The barrel can elevate from -10 degrees below horizontal to an upward angle of 60 degrees, a high angle of fire that could be useful in urban environments and could serve a secondary role against aerial threats like small drones.
“The other thing is this turret is modular, too,” Mansfield said. “You can you up-armor it with just putting bolt-on armor so that you get a little bit more protection up there. The gun system itself is more of a standard system. It's the interface between the truck and the systems that’s important. We're sort of agnostic as far as what system goes up on top. We just develop the mounting kit and the harnesses and such to be able to operate it up on top of the truck.”
Oshkosh is keen to prove the 16,000 or so JLTVs already in circulation are survivable, modular and relatively inexpensive to modify for serving light units in a variety of scenarios, Mansfield said. Oshkosh will mount an actual CPWS on a JLTV this summer in preparation for a live-fire demonstration in either Spain or Belgium this fall, he said.
Aside from U.S. military services, Belgium, Montenegro, North Macedonia, Romania, Slovenia, Lithuania, Brazil, and the U.K. operate JLTVs. Any current operators will be able to buy a CWPS retrofit kit for their existing vehicles, which simply require the removal of the roof panel to mount the weapon system, Mansfield said. The current war in Ukraine is lending credence to the idea of arming existing light vehicles with weapons that are relevant in modern urban combat, Mansfield said.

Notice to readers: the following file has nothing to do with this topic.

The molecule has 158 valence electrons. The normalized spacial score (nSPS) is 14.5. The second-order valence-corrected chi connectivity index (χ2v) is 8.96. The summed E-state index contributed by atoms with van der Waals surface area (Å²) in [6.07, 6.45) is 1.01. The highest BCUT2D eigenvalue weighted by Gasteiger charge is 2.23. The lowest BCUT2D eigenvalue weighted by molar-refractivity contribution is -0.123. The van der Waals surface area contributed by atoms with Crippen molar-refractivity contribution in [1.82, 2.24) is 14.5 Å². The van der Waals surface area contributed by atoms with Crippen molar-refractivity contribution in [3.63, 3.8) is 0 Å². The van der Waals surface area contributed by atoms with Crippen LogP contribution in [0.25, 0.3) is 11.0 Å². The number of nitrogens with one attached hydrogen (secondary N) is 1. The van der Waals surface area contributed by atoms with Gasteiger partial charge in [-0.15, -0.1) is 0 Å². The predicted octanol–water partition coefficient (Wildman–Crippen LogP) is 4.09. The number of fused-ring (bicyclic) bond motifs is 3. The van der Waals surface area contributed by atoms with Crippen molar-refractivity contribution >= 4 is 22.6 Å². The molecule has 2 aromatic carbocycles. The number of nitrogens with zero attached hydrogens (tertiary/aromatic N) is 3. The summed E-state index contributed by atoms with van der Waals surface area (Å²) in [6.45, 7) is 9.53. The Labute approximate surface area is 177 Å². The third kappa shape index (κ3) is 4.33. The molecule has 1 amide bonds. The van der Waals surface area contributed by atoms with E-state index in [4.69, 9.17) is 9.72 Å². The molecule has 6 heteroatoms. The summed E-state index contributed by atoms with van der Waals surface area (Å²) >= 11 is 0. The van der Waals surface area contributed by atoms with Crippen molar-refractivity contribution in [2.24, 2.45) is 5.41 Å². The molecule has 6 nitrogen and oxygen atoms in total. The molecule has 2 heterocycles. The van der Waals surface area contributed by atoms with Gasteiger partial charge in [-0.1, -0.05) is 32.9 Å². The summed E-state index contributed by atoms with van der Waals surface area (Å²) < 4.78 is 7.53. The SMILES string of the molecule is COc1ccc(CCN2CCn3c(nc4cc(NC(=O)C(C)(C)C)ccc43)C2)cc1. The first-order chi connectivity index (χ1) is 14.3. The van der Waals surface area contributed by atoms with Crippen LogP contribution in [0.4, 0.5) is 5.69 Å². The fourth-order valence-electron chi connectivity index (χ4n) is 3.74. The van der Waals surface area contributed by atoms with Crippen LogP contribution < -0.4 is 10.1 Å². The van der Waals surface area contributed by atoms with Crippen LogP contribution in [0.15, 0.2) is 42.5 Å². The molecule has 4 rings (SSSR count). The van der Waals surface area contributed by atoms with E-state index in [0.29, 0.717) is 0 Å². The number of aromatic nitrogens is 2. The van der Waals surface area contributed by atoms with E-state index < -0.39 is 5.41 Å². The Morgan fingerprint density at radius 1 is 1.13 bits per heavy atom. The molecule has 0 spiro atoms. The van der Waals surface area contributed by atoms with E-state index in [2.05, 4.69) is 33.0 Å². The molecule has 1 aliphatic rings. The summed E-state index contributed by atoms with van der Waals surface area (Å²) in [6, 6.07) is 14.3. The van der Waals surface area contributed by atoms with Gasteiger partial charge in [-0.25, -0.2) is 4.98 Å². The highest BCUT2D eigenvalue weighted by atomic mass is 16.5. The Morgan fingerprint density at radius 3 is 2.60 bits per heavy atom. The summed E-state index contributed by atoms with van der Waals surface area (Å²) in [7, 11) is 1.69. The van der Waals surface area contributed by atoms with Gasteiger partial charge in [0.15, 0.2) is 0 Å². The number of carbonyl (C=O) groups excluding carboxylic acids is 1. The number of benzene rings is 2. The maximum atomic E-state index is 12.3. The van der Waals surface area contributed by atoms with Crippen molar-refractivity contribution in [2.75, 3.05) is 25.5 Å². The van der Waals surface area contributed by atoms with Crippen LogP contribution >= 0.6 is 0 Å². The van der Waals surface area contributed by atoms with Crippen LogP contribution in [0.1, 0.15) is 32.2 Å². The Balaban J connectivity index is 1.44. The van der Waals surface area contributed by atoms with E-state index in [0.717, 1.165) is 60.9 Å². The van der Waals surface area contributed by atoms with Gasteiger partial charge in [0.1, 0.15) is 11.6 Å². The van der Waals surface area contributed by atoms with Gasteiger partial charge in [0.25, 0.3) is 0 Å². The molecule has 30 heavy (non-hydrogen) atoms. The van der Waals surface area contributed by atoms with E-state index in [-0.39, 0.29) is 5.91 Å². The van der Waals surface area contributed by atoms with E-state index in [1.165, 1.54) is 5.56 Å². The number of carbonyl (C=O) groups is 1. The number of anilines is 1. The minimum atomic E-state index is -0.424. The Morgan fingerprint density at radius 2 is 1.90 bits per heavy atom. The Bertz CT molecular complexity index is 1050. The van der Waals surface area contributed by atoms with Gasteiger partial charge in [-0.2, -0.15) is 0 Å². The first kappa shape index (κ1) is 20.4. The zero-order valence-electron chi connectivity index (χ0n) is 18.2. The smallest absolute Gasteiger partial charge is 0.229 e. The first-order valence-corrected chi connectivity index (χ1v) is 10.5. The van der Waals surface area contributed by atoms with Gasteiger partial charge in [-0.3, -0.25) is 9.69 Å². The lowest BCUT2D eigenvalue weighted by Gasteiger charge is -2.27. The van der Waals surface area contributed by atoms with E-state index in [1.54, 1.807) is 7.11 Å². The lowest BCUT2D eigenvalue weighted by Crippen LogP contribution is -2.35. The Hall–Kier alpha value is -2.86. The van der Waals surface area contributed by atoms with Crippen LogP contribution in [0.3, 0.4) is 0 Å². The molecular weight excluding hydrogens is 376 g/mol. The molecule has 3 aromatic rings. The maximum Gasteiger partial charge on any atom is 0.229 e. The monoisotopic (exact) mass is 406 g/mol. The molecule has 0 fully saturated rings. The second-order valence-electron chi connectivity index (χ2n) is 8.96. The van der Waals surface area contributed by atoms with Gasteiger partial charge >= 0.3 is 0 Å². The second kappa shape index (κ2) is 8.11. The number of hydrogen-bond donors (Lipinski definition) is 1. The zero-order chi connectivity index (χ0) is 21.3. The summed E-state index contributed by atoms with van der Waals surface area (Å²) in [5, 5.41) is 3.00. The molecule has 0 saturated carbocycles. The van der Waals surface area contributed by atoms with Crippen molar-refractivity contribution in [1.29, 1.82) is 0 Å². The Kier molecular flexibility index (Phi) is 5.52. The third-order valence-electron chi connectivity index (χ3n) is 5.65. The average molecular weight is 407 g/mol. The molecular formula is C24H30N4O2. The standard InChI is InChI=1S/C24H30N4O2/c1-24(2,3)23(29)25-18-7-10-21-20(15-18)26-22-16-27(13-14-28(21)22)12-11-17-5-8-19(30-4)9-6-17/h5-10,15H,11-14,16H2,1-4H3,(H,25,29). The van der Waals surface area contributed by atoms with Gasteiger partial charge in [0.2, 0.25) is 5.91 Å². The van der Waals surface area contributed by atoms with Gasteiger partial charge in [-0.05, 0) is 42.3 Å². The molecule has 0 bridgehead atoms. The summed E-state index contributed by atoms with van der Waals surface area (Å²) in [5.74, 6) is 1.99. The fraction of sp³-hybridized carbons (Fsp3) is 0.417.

“Europe is very interested over there right now I think with things going on,” Mansfield said. “They seem to be very interested in being able to buy a JLTV at the price point that Oshkosh can give them that and then putting some pretty good lethal equipment on top of it. … It becomes more than just a tactical wheeled vehicle, right? It becomes a lethal asset that they can use, or employ, on the battlefield. You can get MRAP-level protection. You've got the mobility. It'll keep up with combat formations. And now you've put some lethality on top of it, right. It's a very good vehicle for what they're interested in right now.”
The M242 is the same gun that tops the Army's Bradley Fighting Vehicle as well as the Marines' LAV-25, so its addition to JLTV represents a significant increase in capability while maintaining commonality with other fielded systems. The cannon and ammunition also are already in the U.S. arsenal so at least for U.S. customers, the logistical and maintenance demands should be minimal.
Adding such a powerful cannon to JLTV is one of many recent efforts to equip tactical vehicles for various missions otherwise performed by heavier, costlier platforms. The Marine Corps especially could benefit from the additional firepower as the service transitions away from tanks toward smaller, lighter platforms to support expeditionary operations.